Biodiversity Indicators

Posted by Sara King BSc (Hons) MCIEEM on 20/07/2016

Scotland is one of the wildest places in the UK, with mountains, lochs and woodland extending out for miles. It is where the first beaver reintroduction trial sites were established in the UK; where pine martens roam and osprey soar through the skies. Experiencing these areas allows you to believe that Lynx, elk and wolves could be reintroduced to these areas more successfully than in southern England, for example.

 

Posted by Sarah Booley on 23/02/2016

To provide an update on the current and emerging trends in biodiversity the Joint Nature Conservation Committee (JNCC) has assessed 24 different indicators. This aims to provide a clear way to identify and address problems facing biodiversity in the UK. These indicators have been based on a total of fifty measures and the full report can be found here.

Posted by Annie Hatt on 27/01/2016

Alan is a world leader in the measurement of biodiversity, creator of a computer program which can estimate biodiversity quality in a range of taxa, researcher in a number of fields and CIEEM Chartered Ecologist. Alan works with Ecosulis as a scientific advisor and non-executive director, as well as a Senior Research Fellow of the Faculty of Engineering at Bristol University. Previously he was the course Director of the Bristol University MSc. Water and Environmental Management.

Posted by Sara King BSc (Hons) MCIEEM on 22/10/2015

Beavers often get bad press for being the cause of flooding, and this is one of the key factors affecting the decision of whether to reintroduce beavers to Britain’s waterways. Heavy rain has caused flooding in Alyth Burn in Scotland, and many theories have linked this flooding to the presence of beavers in the area.

A “one in 200 year flood” occurred this summer and this caused extensive flash flooding within the village of Alyth, leaving homes without power.

Posted by Sarah Booley on 7/04/2015

Ecosulis has been engaging with clients about biodiversity valuation and the principle of No Net Loss through our programme of Continued Professional Development (CPD) presentations. We have recently been invited to speak at the offices of some of our largest clients such as BAM Nuttall to provide further information on these principles.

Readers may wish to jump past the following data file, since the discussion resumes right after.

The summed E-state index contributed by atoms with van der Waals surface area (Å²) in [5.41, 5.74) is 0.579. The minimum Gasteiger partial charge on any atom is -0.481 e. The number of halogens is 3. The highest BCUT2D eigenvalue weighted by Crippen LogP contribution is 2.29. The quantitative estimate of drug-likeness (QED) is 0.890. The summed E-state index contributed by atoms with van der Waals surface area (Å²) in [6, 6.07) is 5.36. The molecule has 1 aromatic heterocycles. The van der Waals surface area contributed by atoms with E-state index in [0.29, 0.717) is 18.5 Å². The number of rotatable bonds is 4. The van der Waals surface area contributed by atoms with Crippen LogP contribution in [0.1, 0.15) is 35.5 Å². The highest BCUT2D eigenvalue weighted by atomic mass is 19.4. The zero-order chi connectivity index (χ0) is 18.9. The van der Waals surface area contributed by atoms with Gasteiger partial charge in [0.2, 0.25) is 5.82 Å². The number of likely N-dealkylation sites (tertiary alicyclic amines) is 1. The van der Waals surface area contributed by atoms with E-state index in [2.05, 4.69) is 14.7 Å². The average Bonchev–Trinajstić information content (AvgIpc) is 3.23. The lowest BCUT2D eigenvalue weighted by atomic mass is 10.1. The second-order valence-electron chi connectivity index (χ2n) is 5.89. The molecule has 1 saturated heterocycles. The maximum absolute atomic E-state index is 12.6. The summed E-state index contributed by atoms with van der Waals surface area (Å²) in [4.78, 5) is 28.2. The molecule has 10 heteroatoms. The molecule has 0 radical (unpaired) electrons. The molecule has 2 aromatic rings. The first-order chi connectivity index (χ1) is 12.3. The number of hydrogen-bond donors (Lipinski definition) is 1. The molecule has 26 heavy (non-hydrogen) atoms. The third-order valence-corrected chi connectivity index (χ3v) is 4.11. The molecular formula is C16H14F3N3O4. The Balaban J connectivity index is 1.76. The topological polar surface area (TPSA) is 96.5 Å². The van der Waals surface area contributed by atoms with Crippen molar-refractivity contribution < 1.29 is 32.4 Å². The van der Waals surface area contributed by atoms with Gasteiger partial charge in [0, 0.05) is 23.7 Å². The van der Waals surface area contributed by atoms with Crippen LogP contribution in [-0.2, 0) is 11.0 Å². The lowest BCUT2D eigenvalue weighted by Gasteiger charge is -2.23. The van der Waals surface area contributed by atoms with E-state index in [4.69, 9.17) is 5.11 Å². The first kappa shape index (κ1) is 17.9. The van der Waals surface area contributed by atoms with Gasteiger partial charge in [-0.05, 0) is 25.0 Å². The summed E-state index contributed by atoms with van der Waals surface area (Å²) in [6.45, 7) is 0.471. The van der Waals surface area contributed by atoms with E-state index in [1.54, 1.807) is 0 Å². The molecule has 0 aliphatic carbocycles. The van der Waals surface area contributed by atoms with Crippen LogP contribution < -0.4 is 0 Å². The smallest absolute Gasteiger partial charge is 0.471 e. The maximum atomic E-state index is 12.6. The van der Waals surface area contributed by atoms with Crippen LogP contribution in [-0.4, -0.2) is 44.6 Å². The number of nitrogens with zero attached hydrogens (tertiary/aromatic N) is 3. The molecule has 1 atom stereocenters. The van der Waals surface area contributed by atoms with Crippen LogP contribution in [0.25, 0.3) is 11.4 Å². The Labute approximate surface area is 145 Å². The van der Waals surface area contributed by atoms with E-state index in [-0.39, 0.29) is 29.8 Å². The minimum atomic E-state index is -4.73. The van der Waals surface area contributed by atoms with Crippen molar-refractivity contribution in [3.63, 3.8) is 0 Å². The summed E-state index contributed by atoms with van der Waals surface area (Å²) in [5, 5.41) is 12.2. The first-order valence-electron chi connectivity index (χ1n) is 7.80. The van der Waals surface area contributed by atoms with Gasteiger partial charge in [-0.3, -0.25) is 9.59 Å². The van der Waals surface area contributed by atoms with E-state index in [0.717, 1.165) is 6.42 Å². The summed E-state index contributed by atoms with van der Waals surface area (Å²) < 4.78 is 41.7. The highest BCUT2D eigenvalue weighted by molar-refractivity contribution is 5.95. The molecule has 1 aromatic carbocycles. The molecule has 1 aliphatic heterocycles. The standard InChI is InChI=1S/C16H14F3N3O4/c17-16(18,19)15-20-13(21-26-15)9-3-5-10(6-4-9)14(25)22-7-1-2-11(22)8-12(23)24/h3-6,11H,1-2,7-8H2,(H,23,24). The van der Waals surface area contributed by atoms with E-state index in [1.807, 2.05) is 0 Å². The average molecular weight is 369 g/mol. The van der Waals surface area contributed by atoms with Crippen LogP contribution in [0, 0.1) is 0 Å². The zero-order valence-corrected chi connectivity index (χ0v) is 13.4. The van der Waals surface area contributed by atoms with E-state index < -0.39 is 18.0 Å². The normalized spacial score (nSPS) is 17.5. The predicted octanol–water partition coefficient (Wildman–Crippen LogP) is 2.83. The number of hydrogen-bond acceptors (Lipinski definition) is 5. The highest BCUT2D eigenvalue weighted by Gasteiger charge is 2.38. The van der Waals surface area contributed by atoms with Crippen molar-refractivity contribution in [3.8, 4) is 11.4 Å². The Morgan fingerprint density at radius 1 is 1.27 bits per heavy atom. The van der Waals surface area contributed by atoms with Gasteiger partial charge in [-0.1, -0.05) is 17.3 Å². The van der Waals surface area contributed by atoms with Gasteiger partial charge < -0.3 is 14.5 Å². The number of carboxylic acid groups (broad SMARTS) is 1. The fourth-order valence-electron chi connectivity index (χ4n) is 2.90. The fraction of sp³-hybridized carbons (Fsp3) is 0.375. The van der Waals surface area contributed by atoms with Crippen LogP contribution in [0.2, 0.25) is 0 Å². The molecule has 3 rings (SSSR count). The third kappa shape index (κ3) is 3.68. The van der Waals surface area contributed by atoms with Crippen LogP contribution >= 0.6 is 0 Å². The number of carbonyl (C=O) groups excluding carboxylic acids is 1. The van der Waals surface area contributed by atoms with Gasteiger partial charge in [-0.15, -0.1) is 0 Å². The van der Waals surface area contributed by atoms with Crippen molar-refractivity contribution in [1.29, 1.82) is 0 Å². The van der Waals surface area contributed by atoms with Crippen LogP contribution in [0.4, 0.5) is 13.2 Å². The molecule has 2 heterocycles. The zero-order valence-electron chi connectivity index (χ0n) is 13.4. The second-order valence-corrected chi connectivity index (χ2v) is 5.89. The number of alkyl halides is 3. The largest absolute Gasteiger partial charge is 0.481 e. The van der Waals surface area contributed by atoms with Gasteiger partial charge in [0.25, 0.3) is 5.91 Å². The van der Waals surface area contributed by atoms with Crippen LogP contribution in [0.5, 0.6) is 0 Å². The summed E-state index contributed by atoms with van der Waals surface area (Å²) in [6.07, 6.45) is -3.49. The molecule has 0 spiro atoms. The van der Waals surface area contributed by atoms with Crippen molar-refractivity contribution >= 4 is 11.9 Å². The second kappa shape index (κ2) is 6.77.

Posted by Sara King BSc (Hons) MCIEEM on 9/02/2015

Bristol has been awarded European Green Capital for 2015, and has launched its programme to celebrate this. Features range from recycling initiatives to sustainable architecture and biodiversity. There are a whole range of events that are open to members of the public to get involved.  This includes a range of biodiversity enhancements, including floating harbours, details on birdfeeders and lichens and plant collections.

Posted by Sara King BSc (Hons) MCIEEM on 20/01/2015

Ecosulis recently attended the Oxford University 2015 Biosymposium 2015 which focused on the functions and values of biodiversity. This subject has a wide expanse of viewpoints and information associated with it, from biologists and biochemists, to economist and philosophers. Flooded with information and lively debate from all viewpoints, the symposium supported an array of debate and discussion on the subject. This can make it quite difficult to see a way forward, and a way to make a difference.

The rapid progress of the Intergovernmental Platform on Biodiversity and Ecosystem Services (IPBES) was clearly demonstrated to attendees of the Europe and Central Asia plenary meeting in Basel 22-23 September.  Whilst most attendees were government representatives, Dr Alan Feest from Ecosulis attended as a recognised researcher on the measurement of biodiversity. 

When people talk about wildlife and ecosystems they often talk of preserving them, although this is a limited view and is often typical of people and naturalists who are attached to habitats and species as they knew them in their lifetime only. This condition is often referred to as Shifting Baseline Syndrome and what is often not realised is that it is also possible to restore local habitats to the state they once were, to a state that is richer in biodiversity and healthier for people.